We also fear the total destruction of the faith of the next generation if theistic evolutionists like Dr. Trasancos continue teaching them that God’s revelation to Moses is a “myth” and that God allowed His Church to teach a false account of the origins of man and the universe from the beginning. Young people are not fools. When teachers like Dr. Trasancos tell them that it was godless scientists like Darwin and T.H. Huxley who hated the Church and wanted to destroy Her who finally enlightened the Church about how God created the world, our young people conclude that Sacred Scripture is not the inerrant Word of God; that the Church is not an infallible teacher; and that it is the godless scientists who know what they are talking about. So, it is quite true that we “fear” these calamities. But it is not through any fear of what sound natural science will discover. Indeed, more than a hundred years ago, the First Vatican Council handed down a very important anathema against the false scientism of natural scientists like Dr. Trasancos in these words:
If anyone says that it is possible that at some time, given the advancement of knowledge, a sense may be assigned to the dogmas propounded by the Church which is different from that which the Church has understood and understands: let him be anathema (Vatican I, Faith and Reason, Canon 3).
At the moment that anathema was handed down, the Roman Catechism, the Catechism of the Council of Trent, was the gold standard for teaching and preaching the dogmas of the Faith throughout the world. And, as we have already seen—and as anyone can see by consulting its explanation of the first Article of the Creed—it teaches that God created the heavens and the Earth, the seas and all they contain, including our first parents Adam and Eve, by fiat—not through any kind of natural process—and that when God had finished creating all things supernaturally for us in our first parents, He stopped creating new kinds of creatures, thus rendering it impossible for natural scientists to explain the supernatural origin of the order of nature by extrapolating from the natural order of providence in which we live.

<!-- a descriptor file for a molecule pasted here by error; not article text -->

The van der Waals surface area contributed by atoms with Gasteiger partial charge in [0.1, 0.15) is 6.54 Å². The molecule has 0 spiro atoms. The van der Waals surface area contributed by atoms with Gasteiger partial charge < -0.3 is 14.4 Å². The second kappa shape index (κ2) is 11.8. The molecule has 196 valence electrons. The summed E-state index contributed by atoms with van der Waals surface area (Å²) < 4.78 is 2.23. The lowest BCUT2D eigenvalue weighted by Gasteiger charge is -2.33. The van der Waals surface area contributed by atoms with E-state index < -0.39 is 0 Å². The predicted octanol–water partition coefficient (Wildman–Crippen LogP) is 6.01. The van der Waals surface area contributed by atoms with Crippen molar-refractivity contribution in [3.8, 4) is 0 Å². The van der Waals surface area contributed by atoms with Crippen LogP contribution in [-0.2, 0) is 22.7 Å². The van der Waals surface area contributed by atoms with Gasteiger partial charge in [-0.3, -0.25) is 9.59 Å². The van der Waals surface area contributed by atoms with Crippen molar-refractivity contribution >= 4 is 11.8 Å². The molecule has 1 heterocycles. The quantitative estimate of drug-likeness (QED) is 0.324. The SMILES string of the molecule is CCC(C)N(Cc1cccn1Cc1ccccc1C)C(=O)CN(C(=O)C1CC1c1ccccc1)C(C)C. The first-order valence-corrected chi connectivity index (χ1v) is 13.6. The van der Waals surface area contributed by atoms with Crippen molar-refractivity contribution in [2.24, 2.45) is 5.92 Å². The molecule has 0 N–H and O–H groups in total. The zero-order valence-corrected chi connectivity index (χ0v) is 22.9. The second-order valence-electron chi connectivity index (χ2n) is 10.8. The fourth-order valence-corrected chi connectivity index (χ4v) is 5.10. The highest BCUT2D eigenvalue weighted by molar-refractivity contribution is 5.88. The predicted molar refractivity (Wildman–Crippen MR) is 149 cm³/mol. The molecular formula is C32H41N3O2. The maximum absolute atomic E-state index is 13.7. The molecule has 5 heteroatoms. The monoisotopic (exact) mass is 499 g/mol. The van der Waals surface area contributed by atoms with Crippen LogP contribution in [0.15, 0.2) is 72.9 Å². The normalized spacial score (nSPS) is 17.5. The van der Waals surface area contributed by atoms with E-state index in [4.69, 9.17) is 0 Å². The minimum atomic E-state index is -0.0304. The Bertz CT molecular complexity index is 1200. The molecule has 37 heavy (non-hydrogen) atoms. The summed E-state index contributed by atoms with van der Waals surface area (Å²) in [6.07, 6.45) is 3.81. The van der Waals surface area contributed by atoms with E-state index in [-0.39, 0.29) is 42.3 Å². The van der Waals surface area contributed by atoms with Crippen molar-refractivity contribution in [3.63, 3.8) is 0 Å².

It is especially tragic when Catholic intellectuals like Dr. Trasancos embrace the evolution deception, because St. Peter our first Pope warned against this very thing almost two thousand years ago. In one of the most remarkable prophetic passages in the entire Bible, our first Pope was inspired to warn us against an all-out satanic assault on the fundamental doctrine of creation “in the last days” when “scoffers” would come into the Church of God saying
Things have always continued as they were since the beginning of creation (2 Peter 3:4).
With this prediction, St. Peter miraculously summed up the precise error that undergirds all of the modern deviations from the traditional doctrine of creation—all of which rest, to differing degrees, upon the false assumption that “things have always been the same from the beginning of creation” and that natural scientists can thus legitimately extrapolate from the present order of nature all the way back to the beginning of the universe to explain how and over what period of time all things came to be. St. Peter goes on to explain in his second epistle why this is impossible when he writes that these “scoffers” will have to be “willfully ignorant” of the “fact”—not the pious belief—that:
the heavens were before, and the earth out of water, and through water, consisting by the word of God. Whereby the world that then was, being overflowed with water, perished (2 Peter 3:5-6).